The trial of a Chinese businesswoman charged with lying to a Secret Service agent and trespassing at President Donald Trump's Mar-a-Lago club will be heard by a jury of 10 women and two men after their selection first bogged down Monday over the defendant's lack of underwear.
The bizarre case took a weird turn before the potential jurors were brought into the courtroom, when defendant Yujing Zhang told Judge Roy Altman that she was wearing brown jail garb instead of civilian clothing because she had not been provided any underwear. Defendants generally wear civilian clothing during trials to not prejudice jurors against them.
After some discussion about which agency was supposed to provide Zhang with underwear, she was taken to a holding cell and changed into a copper-colored blouse and khaki slacks found in her hotel room after her March arrest.
Zhang is acting as her own attorney during the federal trial, much to Altman's frustration - but at his suggestion did consult with her former public defender Kristy Militello during jury selection. But she then said she would not give an opening statement later Monday nor allow Militello to give one.
Altman tried repeatedly Monday to change the 33-year-old Shanghai consultant's mind as he did during every pretrial hearing since she fired her public defenders in June and urged her to let them try the case. When he demanded that she answer yes or no, she went into a long monologue in Mandarin. Altman cut her off before it could be translated, and she finally said she didn't want them.
He spoke to Zhang sternly Monday before jury selection after she told him “I don't know why I am here” and said she wasn't prepared because she said she thought the trial had been canceled.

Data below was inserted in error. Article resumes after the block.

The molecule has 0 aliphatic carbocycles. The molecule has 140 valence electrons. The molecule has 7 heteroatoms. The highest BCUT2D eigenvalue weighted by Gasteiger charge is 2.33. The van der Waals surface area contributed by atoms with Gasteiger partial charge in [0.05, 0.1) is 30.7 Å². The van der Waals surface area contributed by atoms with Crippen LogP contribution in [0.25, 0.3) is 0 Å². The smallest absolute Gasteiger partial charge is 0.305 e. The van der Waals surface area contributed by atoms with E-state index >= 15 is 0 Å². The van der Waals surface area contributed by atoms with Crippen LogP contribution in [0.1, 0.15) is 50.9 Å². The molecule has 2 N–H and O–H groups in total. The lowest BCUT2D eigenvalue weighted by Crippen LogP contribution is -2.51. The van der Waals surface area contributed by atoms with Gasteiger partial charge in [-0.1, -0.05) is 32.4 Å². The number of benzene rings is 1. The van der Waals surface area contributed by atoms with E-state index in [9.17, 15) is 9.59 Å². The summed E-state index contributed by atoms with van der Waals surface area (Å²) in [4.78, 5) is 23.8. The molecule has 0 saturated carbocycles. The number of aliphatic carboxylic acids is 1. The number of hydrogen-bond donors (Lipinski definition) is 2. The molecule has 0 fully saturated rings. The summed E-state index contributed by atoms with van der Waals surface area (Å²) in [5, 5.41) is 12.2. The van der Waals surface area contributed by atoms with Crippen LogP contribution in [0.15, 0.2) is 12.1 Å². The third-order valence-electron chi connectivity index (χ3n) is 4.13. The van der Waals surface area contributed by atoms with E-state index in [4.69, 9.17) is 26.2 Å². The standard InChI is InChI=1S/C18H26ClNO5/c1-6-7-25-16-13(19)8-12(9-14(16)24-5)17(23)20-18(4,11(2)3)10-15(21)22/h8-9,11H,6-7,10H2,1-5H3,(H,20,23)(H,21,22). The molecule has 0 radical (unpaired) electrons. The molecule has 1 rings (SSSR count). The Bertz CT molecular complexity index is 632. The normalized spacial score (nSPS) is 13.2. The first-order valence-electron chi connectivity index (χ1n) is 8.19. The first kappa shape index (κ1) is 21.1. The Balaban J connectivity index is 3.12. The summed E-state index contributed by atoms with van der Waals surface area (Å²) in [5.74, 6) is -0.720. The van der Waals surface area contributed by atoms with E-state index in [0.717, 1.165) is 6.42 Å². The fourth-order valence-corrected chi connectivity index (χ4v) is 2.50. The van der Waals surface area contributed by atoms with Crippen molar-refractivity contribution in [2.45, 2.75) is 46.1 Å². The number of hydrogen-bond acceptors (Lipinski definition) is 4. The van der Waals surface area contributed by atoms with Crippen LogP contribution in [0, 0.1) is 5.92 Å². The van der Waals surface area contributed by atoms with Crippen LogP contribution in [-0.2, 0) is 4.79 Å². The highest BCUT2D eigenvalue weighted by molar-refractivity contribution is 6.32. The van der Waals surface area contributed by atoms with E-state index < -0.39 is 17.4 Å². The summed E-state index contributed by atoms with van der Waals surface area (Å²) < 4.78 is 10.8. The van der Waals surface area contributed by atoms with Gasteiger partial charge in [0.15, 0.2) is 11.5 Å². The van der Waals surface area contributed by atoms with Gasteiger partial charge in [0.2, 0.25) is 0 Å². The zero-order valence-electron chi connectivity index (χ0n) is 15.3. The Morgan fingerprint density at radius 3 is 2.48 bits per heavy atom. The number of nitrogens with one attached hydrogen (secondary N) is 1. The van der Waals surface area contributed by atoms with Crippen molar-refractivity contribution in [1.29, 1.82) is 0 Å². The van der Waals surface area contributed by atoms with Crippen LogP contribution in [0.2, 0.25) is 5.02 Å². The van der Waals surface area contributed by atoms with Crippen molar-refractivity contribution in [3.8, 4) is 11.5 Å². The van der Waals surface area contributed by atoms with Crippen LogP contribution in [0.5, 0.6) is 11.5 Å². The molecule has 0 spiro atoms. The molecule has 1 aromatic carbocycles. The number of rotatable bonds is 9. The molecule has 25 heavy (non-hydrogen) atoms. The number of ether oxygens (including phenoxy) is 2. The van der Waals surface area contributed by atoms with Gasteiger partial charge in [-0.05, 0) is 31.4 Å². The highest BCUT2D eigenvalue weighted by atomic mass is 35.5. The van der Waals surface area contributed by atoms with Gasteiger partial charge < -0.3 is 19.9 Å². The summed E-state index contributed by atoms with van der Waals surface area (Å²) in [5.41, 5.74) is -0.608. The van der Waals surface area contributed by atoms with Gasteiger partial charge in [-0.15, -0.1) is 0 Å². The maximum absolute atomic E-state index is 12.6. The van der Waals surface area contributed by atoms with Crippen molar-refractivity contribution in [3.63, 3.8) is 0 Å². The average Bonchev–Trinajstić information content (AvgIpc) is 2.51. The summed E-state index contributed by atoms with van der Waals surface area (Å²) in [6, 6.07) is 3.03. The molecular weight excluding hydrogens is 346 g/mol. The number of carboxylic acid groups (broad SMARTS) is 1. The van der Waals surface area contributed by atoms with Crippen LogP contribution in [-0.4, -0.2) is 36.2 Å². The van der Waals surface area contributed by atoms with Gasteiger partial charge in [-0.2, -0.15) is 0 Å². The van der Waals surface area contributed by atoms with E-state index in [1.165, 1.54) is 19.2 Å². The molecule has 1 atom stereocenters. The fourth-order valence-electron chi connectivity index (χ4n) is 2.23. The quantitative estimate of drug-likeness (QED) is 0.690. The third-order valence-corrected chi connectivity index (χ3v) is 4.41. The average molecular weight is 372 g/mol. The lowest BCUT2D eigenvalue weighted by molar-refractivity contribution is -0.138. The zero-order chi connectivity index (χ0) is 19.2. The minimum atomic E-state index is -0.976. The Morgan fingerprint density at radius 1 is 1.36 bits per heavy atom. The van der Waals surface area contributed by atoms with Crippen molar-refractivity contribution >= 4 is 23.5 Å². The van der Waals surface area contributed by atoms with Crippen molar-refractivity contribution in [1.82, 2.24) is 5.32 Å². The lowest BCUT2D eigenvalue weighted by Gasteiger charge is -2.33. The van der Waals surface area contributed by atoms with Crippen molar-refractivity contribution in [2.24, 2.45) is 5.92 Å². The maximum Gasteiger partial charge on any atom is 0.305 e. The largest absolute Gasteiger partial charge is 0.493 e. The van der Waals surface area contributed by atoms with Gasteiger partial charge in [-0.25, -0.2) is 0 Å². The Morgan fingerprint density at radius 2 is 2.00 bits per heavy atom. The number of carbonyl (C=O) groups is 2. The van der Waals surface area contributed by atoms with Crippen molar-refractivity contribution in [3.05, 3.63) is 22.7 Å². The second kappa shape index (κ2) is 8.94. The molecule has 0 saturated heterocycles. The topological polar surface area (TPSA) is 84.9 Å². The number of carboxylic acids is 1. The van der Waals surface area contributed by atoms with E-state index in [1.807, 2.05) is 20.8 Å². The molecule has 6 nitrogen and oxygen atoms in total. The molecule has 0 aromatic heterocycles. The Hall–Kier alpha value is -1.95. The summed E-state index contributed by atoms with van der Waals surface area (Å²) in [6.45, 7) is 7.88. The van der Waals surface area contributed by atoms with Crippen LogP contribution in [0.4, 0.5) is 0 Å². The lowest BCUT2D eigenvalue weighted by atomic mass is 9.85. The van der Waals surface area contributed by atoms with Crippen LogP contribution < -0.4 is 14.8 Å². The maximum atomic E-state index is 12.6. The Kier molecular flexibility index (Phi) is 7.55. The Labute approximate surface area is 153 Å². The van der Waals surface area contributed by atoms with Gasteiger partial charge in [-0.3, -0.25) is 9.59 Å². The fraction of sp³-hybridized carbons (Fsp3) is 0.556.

“You know precisely why you are here,” Altman told her. He has repeatedly accused her at previous hearings of “playing games.”
Zhang primarily used a translator Monday, but at one point told Altman she hadn't spoken Mandarin in months and was having a hard time following along.
“You speak Chinese - you are from China,” Altman replied.
Soon after, 45 potential jurors were brought into the courtroom. Several told Altman they have negative feelings about Trump, but Altman, a Trump appointee, assured them the president has no direct connection to the case. Broward County is a Democratic stronghold.
Zhang was arrested March 30 after she allegedly lied to get past a Secret Service agent guarding Mar-a-Lago, saying she was there to use the pool. She made it to the lobby where she told a receptionist she was there for a United Nations friendship event that night and had come early to take pictures. That event had been canceled and prosecutors say Zhang had been informed. The president was staying at Mar-a-Lago that weekend, but was at his nearby golf club when Zhang arrived. She faces up to six years if convicted.
Prosecutors have filed under seal secret evidence that they say has national security implications, even though Zhang is not charged with espionage. The Secret Service said when agents detained Zhang at Mar-a-Lago she was carrying a computer, a hard drive, four cellphones and a thumb drive containing malware, although agents later recanted that accusation.
Agents said Zhang told them she brought the electronics to Mar-a-Lago because she feared they would be stolen if left at her nearby hotel, but in her room they allegedly found a device to detect hidden cameras, computers, $8,000 in cash plus credit and debit cards, all in the open.
Her former public defenders are on standby in case she changes her mind about representing herself. They have said she appears mentally competent, but she wouldn't speak to a psychologist. They said Zhang's Chinese relatives told them she has no mental health problems.